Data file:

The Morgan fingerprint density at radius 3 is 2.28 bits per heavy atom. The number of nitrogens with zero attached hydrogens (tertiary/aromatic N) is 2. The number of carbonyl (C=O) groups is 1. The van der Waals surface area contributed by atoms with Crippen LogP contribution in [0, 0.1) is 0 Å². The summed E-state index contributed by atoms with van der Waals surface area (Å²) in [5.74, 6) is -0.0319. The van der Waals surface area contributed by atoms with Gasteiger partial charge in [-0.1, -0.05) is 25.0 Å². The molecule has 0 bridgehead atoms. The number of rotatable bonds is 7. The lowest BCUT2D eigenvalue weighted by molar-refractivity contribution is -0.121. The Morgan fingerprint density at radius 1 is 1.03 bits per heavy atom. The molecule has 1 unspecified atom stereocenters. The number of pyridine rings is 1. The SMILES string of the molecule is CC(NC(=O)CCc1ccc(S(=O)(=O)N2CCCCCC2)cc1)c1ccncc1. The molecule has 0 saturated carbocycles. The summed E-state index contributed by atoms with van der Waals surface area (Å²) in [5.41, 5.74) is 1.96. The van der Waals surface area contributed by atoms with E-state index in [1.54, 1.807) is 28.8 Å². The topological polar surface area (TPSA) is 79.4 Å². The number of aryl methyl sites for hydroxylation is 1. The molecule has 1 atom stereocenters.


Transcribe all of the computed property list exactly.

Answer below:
The Morgan fingerprint density at radius 3 is 2.28 bits per heavy atom. The number of nitrogens with zero attached hydrogens (tertiary/aromatic N) is 2. The number of carbonyl (C=O) groups is 1. The van der Waals surface area contributed by atoms with Crippen LogP contribution in [0, 0.1) is 0 Å². The summed E-state index contributed by atoms with van der Waals surface area (Å²) in [5.74, 6) is -0.0319. The van der Waals surface area contributed by atoms with Gasteiger partial charge in [-0.1, -0.05) is 25.0 Å². The molecule has 0 bridgehead atoms. The number of rotatable bonds is 7. The lowest BCUT2D eigenvalue weighted by molar-refractivity contribution is -0.121. The Morgan fingerprint density at radius 1 is 1.03 bits per heavy atom. The molecule has 1 unspecified atom stereocenters. The number of pyridine rings is 1. The SMILES string of the molecule is CC(NC(=O)CCc1ccc(S(=O)(=O)N2CCCCCC2)cc1)c1ccncc1. The molecule has 0 saturated carbocycles. The summed E-state index contributed by atoms with van der Waals surface area (Å²) in [5.41, 5.74) is 1.96. The van der Waals surface area contributed by atoms with E-state index in [1.54, 1.807) is 28.8 Å². The topological polar surface area (TPSA) is 79.4 Å². The number of aryl methyl sites for hydroxylation is 1. The molecule has 1 atom stereocenters.